Written by: Peter W.

Being a single parent comes with its own unique set of challenges. In addition to having to juggle work and child-rearing, single parents also have to contend with the sometimes unfair stigma that is attached to their family status. Unfortunately, this stigma can also extend to their children, who may be the targets of discrimination by their peers or teachers. Here are some tips on how to protect your child from single parent discrimination.


  1. Talk to your child about discrimination.

The first step in protecting your child from discrimination is to talk to them about it. Explain what discrimination is and why it is wrong. Help them to understand that just because they come from a different family structure does not mean that they are any less worthy of love and respect. Empower them with the knowledge that they can stand up for themselves if they ever experience discrimination.


  1. Encourage them to be open about their family situation. 

If your child is comfortable doing so, encourage them to be open about their family situation with their peers and teachers. letting people know that they come from a single-parent home can help to remove the element of surprise or secrecy if they ever do experience discrimination. Additionally, it can help others to be more understanding and accepting of their situation.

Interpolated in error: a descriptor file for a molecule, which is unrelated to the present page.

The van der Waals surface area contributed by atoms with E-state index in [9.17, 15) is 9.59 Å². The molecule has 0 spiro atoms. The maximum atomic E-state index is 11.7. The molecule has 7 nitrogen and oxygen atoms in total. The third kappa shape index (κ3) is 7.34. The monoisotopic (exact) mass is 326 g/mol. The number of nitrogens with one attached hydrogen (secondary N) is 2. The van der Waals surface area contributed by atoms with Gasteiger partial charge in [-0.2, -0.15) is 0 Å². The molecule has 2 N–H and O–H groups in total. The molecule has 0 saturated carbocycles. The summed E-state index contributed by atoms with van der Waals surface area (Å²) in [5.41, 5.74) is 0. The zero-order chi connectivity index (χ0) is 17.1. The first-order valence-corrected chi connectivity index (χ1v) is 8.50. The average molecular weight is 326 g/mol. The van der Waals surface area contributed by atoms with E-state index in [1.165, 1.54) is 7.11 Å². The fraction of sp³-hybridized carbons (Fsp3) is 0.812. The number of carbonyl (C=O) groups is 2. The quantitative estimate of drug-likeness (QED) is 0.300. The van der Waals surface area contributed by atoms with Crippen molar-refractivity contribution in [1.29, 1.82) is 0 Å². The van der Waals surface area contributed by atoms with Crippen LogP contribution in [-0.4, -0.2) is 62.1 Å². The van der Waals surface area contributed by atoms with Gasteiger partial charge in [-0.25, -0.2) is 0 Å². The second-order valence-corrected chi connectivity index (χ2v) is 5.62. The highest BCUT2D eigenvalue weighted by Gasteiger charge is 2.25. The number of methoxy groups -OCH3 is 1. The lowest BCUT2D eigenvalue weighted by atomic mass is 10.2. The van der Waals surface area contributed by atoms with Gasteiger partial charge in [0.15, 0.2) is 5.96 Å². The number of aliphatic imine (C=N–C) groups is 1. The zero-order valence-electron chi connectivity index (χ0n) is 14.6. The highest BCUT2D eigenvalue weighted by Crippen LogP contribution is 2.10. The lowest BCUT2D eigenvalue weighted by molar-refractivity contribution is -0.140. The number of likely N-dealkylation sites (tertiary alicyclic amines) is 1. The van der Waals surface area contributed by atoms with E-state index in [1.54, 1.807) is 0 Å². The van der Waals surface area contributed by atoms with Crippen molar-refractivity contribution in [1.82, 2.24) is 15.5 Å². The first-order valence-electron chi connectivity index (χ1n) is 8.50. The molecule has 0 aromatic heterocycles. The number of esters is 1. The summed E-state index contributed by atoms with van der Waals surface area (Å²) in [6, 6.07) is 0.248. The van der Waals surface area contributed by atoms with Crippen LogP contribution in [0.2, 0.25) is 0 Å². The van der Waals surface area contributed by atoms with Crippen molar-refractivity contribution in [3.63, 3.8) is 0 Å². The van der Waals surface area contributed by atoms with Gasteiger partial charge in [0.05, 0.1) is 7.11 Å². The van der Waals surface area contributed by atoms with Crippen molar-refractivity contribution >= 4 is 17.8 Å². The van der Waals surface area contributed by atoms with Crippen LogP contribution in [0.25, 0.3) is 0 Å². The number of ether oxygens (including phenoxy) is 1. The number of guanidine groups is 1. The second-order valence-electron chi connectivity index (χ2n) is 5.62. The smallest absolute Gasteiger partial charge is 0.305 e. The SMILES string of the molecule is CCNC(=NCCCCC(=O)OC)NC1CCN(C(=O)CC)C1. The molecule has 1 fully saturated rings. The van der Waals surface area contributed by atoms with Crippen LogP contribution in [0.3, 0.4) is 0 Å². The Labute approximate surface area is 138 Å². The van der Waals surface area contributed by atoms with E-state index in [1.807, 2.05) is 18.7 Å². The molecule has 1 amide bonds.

1. Teach them how to respond to discrimination. 

If your child does experience discrimination, it is important that they know how to respond in a way that is assertive but respectful. Help them to practice what they might say in different scenarios so that they feel prepared should the need arise.


If you are a single parent, it is important to be aware of the potential for discrimination and take steps to protect your child from it. Talk to your child about discrimination, encourage them to be open about their family situation, and teach them how to respond should they ever experience it themselves. By taking these measures, you can help ensure that your child grows up feeling confident and secure in who they are regardless of what others might say or think.